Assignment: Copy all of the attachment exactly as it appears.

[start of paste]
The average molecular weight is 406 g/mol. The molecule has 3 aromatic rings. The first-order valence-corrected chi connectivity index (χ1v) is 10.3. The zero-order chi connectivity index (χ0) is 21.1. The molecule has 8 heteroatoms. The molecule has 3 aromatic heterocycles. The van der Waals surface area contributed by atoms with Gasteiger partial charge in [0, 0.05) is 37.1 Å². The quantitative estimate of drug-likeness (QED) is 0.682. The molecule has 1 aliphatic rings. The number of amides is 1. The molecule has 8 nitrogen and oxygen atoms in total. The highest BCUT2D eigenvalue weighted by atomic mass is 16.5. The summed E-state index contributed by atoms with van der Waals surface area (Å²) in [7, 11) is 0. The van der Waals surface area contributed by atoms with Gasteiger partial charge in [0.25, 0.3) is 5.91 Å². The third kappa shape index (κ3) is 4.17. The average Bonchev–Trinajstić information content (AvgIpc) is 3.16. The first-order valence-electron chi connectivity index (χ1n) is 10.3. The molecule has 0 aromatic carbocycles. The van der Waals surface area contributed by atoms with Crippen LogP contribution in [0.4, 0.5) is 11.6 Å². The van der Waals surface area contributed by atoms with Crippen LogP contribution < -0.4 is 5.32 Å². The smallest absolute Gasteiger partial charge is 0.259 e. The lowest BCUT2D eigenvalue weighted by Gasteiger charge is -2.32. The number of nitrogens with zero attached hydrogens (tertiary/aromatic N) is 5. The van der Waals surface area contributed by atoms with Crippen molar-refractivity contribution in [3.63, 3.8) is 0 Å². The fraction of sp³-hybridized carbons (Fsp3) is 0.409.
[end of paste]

The average molecular weight is 406 g/mol. The molecule has 3 aromatic rings. The first-order valence-corrected chi connectivity index (χ1v) is 10.3. The zero-order chi connectivity index (χ0) is 21.1. The molecule has 8 heteroatoms. The molecule has 3 aromatic heterocycles. The van der Waals surface area contributed by atoms with Gasteiger partial charge in [0, 0.05) is 37.1 Å². The quantitative estimate of drug-likeness (QED) is 0.682. The molecule has 1 aliphatic rings. The number of amides is 1. The molecule has 8 nitrogen and oxygen atoms in total. The highest BCUT2D eigenvalue weighted by atomic mass is 16.5. The summed E-state index contributed by atoms with van der Waals surface area (Å²) in [7, 11) is 0. The van der Waals surface area contributed by atoms with Gasteiger partial charge in [0.25, 0.3) is 5.91 Å². The third kappa shape index (κ3) is 4.17. The average Bonchev–Trinajstić information content (AvgIpc) is 3.16. The first-order valence-electron chi connectivity index (χ1n) is 10.3. The molecule has 0 aromatic carbocycles. The van der Waals surface area contributed by atoms with Crippen LogP contribution in [0.4, 0.5) is 11.6 Å². The van der Waals surface area contributed by atoms with Crippen LogP contribution < -0.4 is 5.32 Å². The smallest absolute Gasteiger partial charge is 0.259 e. The lowest BCUT2D eigenvalue weighted by Gasteiger charge is -2.32. The number of nitrogens with zero attached hydrogens (tertiary/aromatic N) is 5. The van der Waals surface area contributed by atoms with Crippen molar-refractivity contribution in [3.63, 3.8) is 0 Å². The fraction of sp³-hybridized carbons (Fsp3) is 0.409.